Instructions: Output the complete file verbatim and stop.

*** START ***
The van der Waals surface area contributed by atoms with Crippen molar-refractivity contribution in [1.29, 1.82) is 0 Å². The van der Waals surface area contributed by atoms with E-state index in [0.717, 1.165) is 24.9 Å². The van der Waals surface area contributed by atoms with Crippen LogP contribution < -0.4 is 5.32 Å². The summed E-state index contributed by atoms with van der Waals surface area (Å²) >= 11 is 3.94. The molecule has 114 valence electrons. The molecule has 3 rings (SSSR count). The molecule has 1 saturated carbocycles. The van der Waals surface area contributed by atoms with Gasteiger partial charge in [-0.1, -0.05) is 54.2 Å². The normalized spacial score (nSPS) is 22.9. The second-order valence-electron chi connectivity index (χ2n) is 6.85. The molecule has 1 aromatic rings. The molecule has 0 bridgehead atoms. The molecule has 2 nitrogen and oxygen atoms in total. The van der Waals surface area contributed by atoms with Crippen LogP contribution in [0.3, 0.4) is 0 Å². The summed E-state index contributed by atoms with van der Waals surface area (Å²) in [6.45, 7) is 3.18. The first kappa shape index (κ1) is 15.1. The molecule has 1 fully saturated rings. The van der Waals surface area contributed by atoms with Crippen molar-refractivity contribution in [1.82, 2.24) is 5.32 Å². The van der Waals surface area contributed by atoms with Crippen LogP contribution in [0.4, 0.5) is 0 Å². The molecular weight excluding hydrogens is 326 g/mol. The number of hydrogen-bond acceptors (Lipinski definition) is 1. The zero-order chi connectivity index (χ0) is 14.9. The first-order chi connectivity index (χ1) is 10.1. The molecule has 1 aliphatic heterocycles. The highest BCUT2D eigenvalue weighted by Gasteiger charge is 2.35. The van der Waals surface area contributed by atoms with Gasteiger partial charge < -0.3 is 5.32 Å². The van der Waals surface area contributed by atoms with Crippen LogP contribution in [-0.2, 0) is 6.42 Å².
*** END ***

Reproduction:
The van der Waals surface area contributed by atoms with Crippen molar-refractivity contribution in [1.29, 1.82) is 0 Å². The van der Waals surface area contributed by atoms with E-state index in [0.717, 1.165) is 24.9 Å². The van der Waals surface area contributed by atoms with Crippen LogP contribution < -0.4 is 5.32 Å². The summed E-state index contributed by atoms with van der Waals surface area (Å²) >= 11 is 3.94. The molecule has 114 valence electrons. The molecule has 3 rings (SSSR count). The molecule has 1 saturated carbocycles. The van der Waals surface area contributed by atoms with Gasteiger partial charge in [-0.1, -0.05) is 54.2 Å². The normalized spacial score (nSPS) is 22.9. The second-order valence-electron chi connectivity index (χ2n) is 6.85. The molecule has 1 aromatic rings. The molecule has 0 bridgehead atoms. The molecule has 2 nitrogen and oxygen atoms in total. The van der Waals surface area contributed by atoms with Crippen LogP contribution in [0.3, 0.4) is 0 Å². The summed E-state index contributed by atoms with van der Waals surface area (Å²) in [6.45, 7) is 3.18. The first kappa shape index (κ1) is 15.1. The molecule has 1 fully saturated rings. The van der Waals surface area contributed by atoms with Crippen molar-refractivity contribution in [1.82, 2.24) is 5.32 Å². The van der Waals surface area contributed by atoms with Crippen LogP contribution in [0.4, 0.5) is 0 Å². The molecular weight excluding hydrogens is 326 g/mol. The number of hydrogen-bond acceptors (Lipinski definition) is 1. The zero-order chi connectivity index (χ0) is 14.9. The first-order chi connectivity index (χ1) is 10.1. The molecule has 1 aliphatic heterocycles. The highest BCUT2D eigenvalue weighted by Gasteiger charge is 2.35. The van der Waals surface area contributed by atoms with Gasteiger partial charge < -0.3 is 5.32 Å². The van der Waals surface area contributed by atoms with Crippen LogP contribution in [-0.2, 0) is 6.42 Å².